The Indians commenced, about dark, a journey to the settlement where they belonged, taking the stolen children with them; they reached their destination early on the second day of their travel. Rough, indeed, seemed the Indian village to the white children: the houses were only wigwams, made by placing poles obliquely in the ground, and fastening them at the top, covered on the outside with bark, and lined on the inside with mats; some containing but one family, others a great many. The furniture consisted of mats for beds, curiously wrought baskets to hold corn, and strings of wampum which served for ornaments. Into one of the smallest of these wigwams Emma and Anna were carried, and were given to the wife of one of the chief warriors, who had but one child of her own,—Winona was her name, which signifies the first-born,—a bright-eyed, pleasant, winning little girl of two years of age. The mother scrutinized them closely, but the child appeared overjoyed to see them, and wiped away their tears with her little hand, and, jabbering in her unknown language, seemed begging them not to cry. This interested the mother, and she soon looked more kindly upon them, and set before them food. But they were too sorrowful to eat, and were glad to be shown a mat, where they were to sleep. Locked in each others' arms, cheek pressed to cheek, they lay and wept as if their hearts were broken.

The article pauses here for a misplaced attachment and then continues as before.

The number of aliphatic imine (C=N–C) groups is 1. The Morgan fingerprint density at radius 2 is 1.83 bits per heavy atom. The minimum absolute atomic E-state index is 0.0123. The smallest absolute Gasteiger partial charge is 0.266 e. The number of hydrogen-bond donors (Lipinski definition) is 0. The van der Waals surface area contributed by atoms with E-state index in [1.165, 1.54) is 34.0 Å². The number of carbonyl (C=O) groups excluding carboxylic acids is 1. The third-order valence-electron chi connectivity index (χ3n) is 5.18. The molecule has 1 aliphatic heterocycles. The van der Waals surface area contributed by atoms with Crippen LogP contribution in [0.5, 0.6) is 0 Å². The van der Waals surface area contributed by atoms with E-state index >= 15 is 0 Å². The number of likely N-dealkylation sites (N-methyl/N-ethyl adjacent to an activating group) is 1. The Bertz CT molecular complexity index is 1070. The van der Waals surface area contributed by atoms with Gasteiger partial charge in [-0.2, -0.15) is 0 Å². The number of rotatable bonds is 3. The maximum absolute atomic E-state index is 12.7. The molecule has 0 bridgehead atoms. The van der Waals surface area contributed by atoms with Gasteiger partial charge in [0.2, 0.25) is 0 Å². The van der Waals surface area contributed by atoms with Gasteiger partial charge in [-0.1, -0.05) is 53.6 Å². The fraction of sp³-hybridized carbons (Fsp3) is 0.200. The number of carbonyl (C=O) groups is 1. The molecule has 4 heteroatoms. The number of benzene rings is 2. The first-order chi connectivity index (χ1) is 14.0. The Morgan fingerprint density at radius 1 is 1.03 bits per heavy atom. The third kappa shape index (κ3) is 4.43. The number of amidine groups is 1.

"Let us pray to God," whispered Emma, after the inmates of the wigwam were reposing in slumber, "and ask Him to bring us again to our father and mother."